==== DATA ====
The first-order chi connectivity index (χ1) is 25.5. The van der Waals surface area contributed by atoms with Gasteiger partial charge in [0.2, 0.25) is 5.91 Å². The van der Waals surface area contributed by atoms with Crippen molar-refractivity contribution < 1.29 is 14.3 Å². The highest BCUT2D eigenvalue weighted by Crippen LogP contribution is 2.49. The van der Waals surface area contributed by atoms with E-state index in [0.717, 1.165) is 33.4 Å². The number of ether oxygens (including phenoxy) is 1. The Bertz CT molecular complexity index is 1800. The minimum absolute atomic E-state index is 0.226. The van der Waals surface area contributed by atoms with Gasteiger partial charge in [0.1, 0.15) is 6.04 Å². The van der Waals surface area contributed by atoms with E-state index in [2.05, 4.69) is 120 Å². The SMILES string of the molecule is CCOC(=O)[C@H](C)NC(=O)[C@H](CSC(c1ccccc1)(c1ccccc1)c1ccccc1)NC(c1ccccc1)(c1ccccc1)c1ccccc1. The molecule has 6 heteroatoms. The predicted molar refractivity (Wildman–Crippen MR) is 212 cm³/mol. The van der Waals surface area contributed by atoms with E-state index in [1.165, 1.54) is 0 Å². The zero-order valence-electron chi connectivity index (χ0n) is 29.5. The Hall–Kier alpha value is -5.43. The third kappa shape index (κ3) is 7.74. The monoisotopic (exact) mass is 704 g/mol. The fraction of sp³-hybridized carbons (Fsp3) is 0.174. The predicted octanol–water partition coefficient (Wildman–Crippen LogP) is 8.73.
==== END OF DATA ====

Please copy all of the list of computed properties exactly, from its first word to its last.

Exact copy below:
The first-order chi connectivity index (χ1) is 25.5. The van der Waals surface area contributed by atoms with Gasteiger partial charge in [0.2, 0.25) is 5.91 Å². The van der Waals surface area contributed by atoms with Crippen molar-refractivity contribution < 1.29 is 14.3 Å². The highest BCUT2D eigenvalue weighted by Crippen LogP contribution is 2.49. The van der Waals surface area contributed by atoms with E-state index in [0.717, 1.165) is 33.4 Å². The number of ether oxygens (including phenoxy) is 1. The Bertz CT molecular complexity index is 1800. The minimum absolute atomic E-state index is 0.226. The van der Waals surface area contributed by atoms with Gasteiger partial charge in [0.1, 0.15) is 6.04 Å². The van der Waals surface area contributed by atoms with E-state index in [2.05, 4.69) is 120 Å². The SMILES string of the molecule is CCOC(=O)[C@H](C)NC(=O)[C@H](CSC(c1ccccc1)(c1ccccc1)c1ccccc1)NC(c1ccccc1)(c1ccccc1)c1ccccc1. The molecule has 6 heteroatoms. The predicted molar refractivity (Wildman–Crippen MR) is 212 cm³/mol. The van der Waals surface area contributed by atoms with E-state index in [1.165, 1.54) is 0 Å². The zero-order valence-electron chi connectivity index (χ0n) is 29.5. The Hall–Kier alpha value is -5.43. The third kappa shape index (κ3) is 7.74. The monoisotopic (exact) mass is 704 g/mol. The fraction of sp³-hybridized carbons (Fsp3) is 0.174. The predicted octanol–water partition coefficient (Wildman–Crippen LogP) is 8.73.